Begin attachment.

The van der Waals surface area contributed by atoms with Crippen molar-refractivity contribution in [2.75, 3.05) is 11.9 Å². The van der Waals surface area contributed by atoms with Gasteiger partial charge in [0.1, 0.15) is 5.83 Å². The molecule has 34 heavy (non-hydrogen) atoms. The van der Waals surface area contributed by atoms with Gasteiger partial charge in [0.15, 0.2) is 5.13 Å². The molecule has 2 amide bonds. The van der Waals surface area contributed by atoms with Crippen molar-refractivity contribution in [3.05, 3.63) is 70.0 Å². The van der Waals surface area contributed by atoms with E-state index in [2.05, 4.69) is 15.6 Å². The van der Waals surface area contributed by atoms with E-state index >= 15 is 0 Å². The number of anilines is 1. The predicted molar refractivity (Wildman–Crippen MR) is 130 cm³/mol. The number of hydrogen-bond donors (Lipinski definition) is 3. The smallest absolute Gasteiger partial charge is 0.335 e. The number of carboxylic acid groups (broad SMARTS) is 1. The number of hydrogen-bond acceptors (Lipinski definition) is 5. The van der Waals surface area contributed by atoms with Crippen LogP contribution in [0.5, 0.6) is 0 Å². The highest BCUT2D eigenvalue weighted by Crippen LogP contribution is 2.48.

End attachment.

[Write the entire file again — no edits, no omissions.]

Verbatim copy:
The van der Waals surface area contributed by atoms with Crippen molar-refractivity contribution in [2.75, 3.05) is 11.9 Å². The van der Waals surface area contributed by atoms with Gasteiger partial charge in [0.1, 0.15) is 5.83 Å². The molecule has 34 heavy (non-hydrogen) atoms. The van der Waals surface area contributed by atoms with Gasteiger partial charge in [0.15, 0.2) is 5.13 Å². The molecule has 2 amide bonds. The van der Waals surface area contributed by atoms with Crippen molar-refractivity contribution in [3.05, 3.63) is 70.0 Å². The van der Waals surface area contributed by atoms with E-state index in [2.05, 4.69) is 15.6 Å². The van der Waals surface area contributed by atoms with E-state index >= 15 is 0 Å². The number of anilines is 1. The predicted molar refractivity (Wildman–Crippen MR) is 130 cm³/mol. The number of hydrogen-bond donors (Lipinski definition) is 3. The smallest absolute Gasteiger partial charge is 0.335 e. The number of carboxylic acid groups (broad SMARTS) is 1. The number of hydrogen-bond acceptors (Lipinski definition) is 5. The van der Waals surface area contributed by atoms with Crippen LogP contribution in [0.5, 0.6) is 0 Å². The highest BCUT2D eigenvalue weighted by Crippen LogP contribution is 2.48.